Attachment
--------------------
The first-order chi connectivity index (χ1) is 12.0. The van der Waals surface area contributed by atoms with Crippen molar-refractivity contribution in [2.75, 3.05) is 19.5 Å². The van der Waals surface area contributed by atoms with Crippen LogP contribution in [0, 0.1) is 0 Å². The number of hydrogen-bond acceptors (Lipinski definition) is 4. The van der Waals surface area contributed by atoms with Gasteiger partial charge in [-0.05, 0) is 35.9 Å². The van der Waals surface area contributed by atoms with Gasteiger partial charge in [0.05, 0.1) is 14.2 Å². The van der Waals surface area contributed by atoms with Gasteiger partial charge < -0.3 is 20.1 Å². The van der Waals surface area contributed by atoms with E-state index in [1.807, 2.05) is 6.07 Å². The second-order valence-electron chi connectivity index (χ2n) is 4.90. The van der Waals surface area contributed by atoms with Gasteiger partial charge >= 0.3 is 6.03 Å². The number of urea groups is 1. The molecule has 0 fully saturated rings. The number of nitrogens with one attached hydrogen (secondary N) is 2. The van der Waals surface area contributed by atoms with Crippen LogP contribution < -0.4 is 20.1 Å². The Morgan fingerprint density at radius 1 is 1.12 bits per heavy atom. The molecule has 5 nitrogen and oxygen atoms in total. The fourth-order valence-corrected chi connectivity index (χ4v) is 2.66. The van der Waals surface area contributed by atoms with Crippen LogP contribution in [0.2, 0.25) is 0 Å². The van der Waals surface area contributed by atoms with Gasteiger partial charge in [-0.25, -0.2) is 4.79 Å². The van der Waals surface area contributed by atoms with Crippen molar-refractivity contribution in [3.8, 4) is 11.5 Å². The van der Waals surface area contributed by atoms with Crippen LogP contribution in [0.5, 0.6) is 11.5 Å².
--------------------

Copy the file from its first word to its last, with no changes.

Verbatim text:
The first-order chi connectivity index (χ1) is 12.0. The van der Waals surface area contributed by atoms with Crippen molar-refractivity contribution in [2.75, 3.05) is 19.5 Å². The van der Waals surface area contributed by atoms with Crippen LogP contribution in [0, 0.1) is 0 Å². The number of hydrogen-bond acceptors (Lipinski definition) is 4. The van der Waals surface area contributed by atoms with Gasteiger partial charge in [-0.05, 0) is 35.9 Å². The van der Waals surface area contributed by atoms with Gasteiger partial charge in [0.05, 0.1) is 14.2 Å². The van der Waals surface area contributed by atoms with Gasteiger partial charge < -0.3 is 20.1 Å². The van der Waals surface area contributed by atoms with E-state index in [1.807, 2.05) is 6.07 Å². The second-order valence-electron chi connectivity index (χ2n) is 4.90. The van der Waals surface area contributed by atoms with Gasteiger partial charge >= 0.3 is 6.03 Å². The number of urea groups is 1. The molecule has 0 fully saturated rings. The number of nitrogens with one attached hydrogen (secondary N) is 2. The van der Waals surface area contributed by atoms with Crippen LogP contribution < -0.4 is 20.1 Å². The Morgan fingerprint density at radius 1 is 1.12 bits per heavy atom. The molecule has 5 nitrogen and oxygen atoms in total. The fourth-order valence-corrected chi connectivity index (χ4v) is 2.66. The van der Waals surface area contributed by atoms with Crippen LogP contribution in [0.2, 0.25) is 0 Å². The van der Waals surface area contributed by atoms with Gasteiger partial charge in [-0.25, -0.2) is 4.79 Å². The van der Waals surface area contributed by atoms with Crippen molar-refractivity contribution in [3.8, 4) is 11.5 Å². The van der Waals surface area contributed by atoms with Crippen LogP contribution in [0.5, 0.6) is 11.5 Å².